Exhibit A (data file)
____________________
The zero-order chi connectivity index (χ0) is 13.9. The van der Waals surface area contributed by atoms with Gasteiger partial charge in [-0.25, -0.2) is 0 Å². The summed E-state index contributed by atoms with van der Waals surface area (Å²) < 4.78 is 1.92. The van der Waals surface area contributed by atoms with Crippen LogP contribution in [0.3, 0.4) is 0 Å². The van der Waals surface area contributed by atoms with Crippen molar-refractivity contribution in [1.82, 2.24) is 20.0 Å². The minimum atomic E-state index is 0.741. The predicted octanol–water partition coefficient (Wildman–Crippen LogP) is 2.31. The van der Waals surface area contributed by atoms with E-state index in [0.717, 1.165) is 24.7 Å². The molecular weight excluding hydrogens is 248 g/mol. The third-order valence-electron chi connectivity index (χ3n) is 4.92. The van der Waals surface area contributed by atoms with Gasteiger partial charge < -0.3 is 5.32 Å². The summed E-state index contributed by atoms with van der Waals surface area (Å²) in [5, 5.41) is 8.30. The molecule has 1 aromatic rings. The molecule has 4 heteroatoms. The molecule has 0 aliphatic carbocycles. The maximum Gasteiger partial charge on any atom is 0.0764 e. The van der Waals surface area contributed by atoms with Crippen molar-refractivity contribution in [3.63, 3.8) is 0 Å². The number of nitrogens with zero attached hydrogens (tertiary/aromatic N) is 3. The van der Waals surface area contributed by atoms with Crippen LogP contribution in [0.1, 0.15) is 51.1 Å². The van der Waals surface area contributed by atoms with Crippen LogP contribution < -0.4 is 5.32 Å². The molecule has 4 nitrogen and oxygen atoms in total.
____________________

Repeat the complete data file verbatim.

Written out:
The zero-order chi connectivity index (χ0) is 13.9. The van der Waals surface area contributed by atoms with Gasteiger partial charge in [-0.25, -0.2) is 0 Å². The summed E-state index contributed by atoms with van der Waals surface area (Å²) < 4.78 is 1.92. The van der Waals surface area contributed by atoms with Crippen LogP contribution in [0.3, 0.4) is 0 Å². The van der Waals surface area contributed by atoms with Crippen molar-refractivity contribution in [1.82, 2.24) is 20.0 Å². The minimum atomic E-state index is 0.741. The predicted octanol–water partition coefficient (Wildman–Crippen LogP) is 2.31. The van der Waals surface area contributed by atoms with E-state index in [0.717, 1.165) is 24.7 Å². The molecular weight excluding hydrogens is 248 g/mol. The third-order valence-electron chi connectivity index (χ3n) is 4.92. The van der Waals surface area contributed by atoms with Gasteiger partial charge < -0.3 is 5.32 Å². The summed E-state index contributed by atoms with van der Waals surface area (Å²) in [5, 5.41) is 8.30. The molecule has 1 aromatic rings. The molecule has 4 heteroatoms. The molecule has 0 aliphatic carbocycles. The maximum Gasteiger partial charge on any atom is 0.0764 e. The van der Waals surface area contributed by atoms with Crippen molar-refractivity contribution in [3.63, 3.8) is 0 Å². The number of nitrogens with zero attached hydrogens (tertiary/aromatic N) is 3. The van der Waals surface area contributed by atoms with Crippen LogP contribution in [0.1, 0.15) is 51.1 Å². The van der Waals surface area contributed by atoms with Crippen LogP contribution < -0.4 is 5.32 Å². The molecule has 4 nitrogen and oxygen atoms in total.